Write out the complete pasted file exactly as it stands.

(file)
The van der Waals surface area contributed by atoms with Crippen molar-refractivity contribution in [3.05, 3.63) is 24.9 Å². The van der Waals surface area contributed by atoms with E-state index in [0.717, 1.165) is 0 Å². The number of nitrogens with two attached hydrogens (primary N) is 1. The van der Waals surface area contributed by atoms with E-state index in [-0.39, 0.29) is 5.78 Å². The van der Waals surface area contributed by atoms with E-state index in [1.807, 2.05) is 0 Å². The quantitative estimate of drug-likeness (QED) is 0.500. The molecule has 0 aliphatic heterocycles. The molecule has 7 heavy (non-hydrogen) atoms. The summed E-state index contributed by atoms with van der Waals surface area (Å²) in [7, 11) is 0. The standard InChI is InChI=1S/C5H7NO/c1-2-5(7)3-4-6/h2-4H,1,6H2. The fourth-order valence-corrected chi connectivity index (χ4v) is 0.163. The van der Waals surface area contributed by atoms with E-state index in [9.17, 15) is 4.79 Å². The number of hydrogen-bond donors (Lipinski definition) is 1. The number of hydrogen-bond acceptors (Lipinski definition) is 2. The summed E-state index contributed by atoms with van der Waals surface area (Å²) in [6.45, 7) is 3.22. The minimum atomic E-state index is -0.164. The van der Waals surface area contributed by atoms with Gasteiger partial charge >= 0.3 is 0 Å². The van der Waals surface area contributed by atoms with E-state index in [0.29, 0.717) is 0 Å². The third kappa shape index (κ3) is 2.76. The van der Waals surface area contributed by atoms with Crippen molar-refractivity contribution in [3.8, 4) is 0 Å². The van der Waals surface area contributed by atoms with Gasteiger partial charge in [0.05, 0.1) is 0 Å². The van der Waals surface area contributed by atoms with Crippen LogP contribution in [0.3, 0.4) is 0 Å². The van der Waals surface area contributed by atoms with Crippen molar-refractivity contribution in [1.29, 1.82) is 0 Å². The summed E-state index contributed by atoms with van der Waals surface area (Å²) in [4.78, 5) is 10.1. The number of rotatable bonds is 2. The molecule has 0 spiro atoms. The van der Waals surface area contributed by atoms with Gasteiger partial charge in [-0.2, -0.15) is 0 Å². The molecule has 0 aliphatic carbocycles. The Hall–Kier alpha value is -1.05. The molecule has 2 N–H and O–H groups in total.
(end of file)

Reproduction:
The van der Waals surface area contributed by atoms with Crippen molar-refractivity contribution in [3.05, 3.63) is 24.9 Å². The van der Waals surface area contributed by atoms with E-state index in [0.717, 1.165) is 0 Å². The number of nitrogens with two attached hydrogens (primary N) is 1. The van der Waals surface area contributed by atoms with E-state index in [-0.39, 0.29) is 5.78 Å². The van der Waals surface area contributed by atoms with E-state index in [1.807, 2.05) is 0 Å². The quantitative estimate of drug-likeness (QED) is 0.500. The molecule has 0 aliphatic heterocycles. The molecule has 7 heavy (non-hydrogen) atoms. The summed E-state index contributed by atoms with van der Waals surface area (Å²) in [7, 11) is 0. The standard InChI is InChI=1S/C5H7NO/c1-2-5(7)3-4-6/h2-4H,1,6H2. The fourth-order valence-corrected chi connectivity index (χ4v) is 0.163. The van der Waals surface area contributed by atoms with E-state index in [9.17, 15) is 4.79 Å². The number of hydrogen-bond donors (Lipinski definition) is 1. The number of hydrogen-bond acceptors (Lipinski definition) is 2. The summed E-state index contributed by atoms with van der Waals surface area (Å²) in [6.45, 7) is 3.22. The minimum atomic E-state index is -0.164. The van der Waals surface area contributed by atoms with Gasteiger partial charge >= 0.3 is 0 Å². The van der Waals surface area contributed by atoms with E-state index in [0.29, 0.717) is 0 Å². The third kappa shape index (κ3) is 2.76. The van der Waals surface area contributed by atoms with Crippen molar-refractivity contribution in [3.8, 4) is 0 Å². The van der Waals surface area contributed by atoms with Gasteiger partial charge in [0.05, 0.1) is 0 Å². The van der Waals surface area contributed by atoms with Crippen LogP contribution in [0.3, 0.4) is 0 Å². The van der Waals surface area contributed by atoms with Crippen molar-refractivity contribution in [1.29, 1.82) is 0 Å². The summed E-state index contributed by atoms with van der Waals surface area (Å²) in [4.78, 5) is 10.1. The number of rotatable bonds is 2. The molecule has 0 spiro atoms. The van der Waals surface area contributed by atoms with Gasteiger partial charge in [-0.2, -0.15) is 0 Å². The molecule has 0 aliphatic carbocycles. The Hall–Kier alpha value is -1.05. The molecule has 2 N–H and O–H groups in total.